Seed Life Expectancy: The Spermosphere, Defense Chemistry, and Weed Recruitment

Open Access
Burnham, Mark B
Graduate Program:
Master of Science
Document Type:
Master Thesis
Date of Defense:
July 05, 2011
Committee Members:
  • Robert Paul Gallagher Iii, Thesis Advisor
  • induced defense
  • Avena fatua
  • spermosphere
  • phenolics
  • seed bank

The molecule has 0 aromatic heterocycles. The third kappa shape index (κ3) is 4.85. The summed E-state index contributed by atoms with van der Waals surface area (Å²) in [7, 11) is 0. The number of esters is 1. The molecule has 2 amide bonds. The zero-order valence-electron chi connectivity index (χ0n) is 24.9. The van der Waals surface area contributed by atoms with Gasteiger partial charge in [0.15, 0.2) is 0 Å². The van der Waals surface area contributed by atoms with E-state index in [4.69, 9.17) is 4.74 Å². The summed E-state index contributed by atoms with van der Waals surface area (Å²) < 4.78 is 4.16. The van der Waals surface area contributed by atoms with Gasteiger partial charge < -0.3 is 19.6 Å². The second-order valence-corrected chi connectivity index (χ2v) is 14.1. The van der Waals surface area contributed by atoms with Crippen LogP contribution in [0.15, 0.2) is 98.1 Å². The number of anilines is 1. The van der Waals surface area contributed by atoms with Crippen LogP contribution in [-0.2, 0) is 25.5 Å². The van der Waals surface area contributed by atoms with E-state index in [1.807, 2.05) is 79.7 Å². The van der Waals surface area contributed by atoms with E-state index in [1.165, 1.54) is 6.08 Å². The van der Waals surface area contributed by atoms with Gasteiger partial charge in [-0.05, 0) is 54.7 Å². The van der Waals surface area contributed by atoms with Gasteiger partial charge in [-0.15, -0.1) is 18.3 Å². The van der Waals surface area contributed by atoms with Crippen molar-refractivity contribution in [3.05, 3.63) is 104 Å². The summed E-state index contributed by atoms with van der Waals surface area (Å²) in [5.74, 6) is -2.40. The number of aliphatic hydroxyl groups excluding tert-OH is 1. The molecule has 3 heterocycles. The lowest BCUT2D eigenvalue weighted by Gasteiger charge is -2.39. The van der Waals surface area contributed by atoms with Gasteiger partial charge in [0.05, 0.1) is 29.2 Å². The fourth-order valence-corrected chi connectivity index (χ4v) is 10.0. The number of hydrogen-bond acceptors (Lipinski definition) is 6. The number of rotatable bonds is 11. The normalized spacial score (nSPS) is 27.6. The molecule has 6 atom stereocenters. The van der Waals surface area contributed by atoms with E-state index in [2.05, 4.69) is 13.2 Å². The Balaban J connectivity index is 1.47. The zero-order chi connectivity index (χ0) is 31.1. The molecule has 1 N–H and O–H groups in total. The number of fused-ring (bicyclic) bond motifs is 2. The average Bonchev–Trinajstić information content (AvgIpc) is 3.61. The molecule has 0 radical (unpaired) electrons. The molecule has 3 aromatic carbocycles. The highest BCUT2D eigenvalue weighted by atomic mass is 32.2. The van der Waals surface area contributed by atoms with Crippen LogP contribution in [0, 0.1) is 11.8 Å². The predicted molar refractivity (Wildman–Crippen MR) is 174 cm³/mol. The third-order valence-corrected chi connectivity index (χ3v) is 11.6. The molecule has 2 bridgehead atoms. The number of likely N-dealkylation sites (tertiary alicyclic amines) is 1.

Plant seeds may remain dormant in the soil for extended periods of time, creating soil seed banks that contribute to the perpetuation of plant species. Weed seed banks can create weed management challenges for farmers, and reduction of these seed banks could become an important piece of an effective weed management strategy. A better understanding of the seed-soil-microbe interactions in the soil could help develop effective seed bank management tools. This study focuses on phenolic acid, short aliphatic organic acid, and long-chain fatty acid changes within dormant wild oat (Avena fatua L.) seeds and the surrounding soil (spermosphere) as the seed imbibes, and on seed defense mechanisms used to protect against harmful soil microorganisms. It is hypothesized that during imbibition, the seed will experience a loss of compounds from soluble chemical fractions, and this loss will be quantifiable in the seed and surrounding soil. In addition, it is hypothesized that during fungal attack, the seed will elevate the levels of defense compounds, especially those bound to the cell wall. During imbibition, wild oat hull chemical composition and short aliphatic concentration were most affected, with soluble short aliphatic concentration decreasing 69% in the hulls and 62% in the caryopses. Free phenolic concentration decreased 77% in concentration in the hulls. The spermosphere is likely composed of phenolics and short aliphatics, which may have varying effects on the surrounding soil ecology. When exposed for 3d to Fusarium avenaceum and F. culmorum, the greatest defense response observed in wild oat seeds was a substantial accumulation (40%-650%) of soluble-fraction phenolics in the caryopses. Soluble-fraction short aliphatics also increased substantially (up to 1800%) in caryopses. Some increase in phenolic concentration occurred in the seed hulls. Insoluble cell wall-bound fractions exhibited no change, and treatments at little effect on long-chain fatty acid concentration. Implications for seed survival in the soil and potential management options are considered.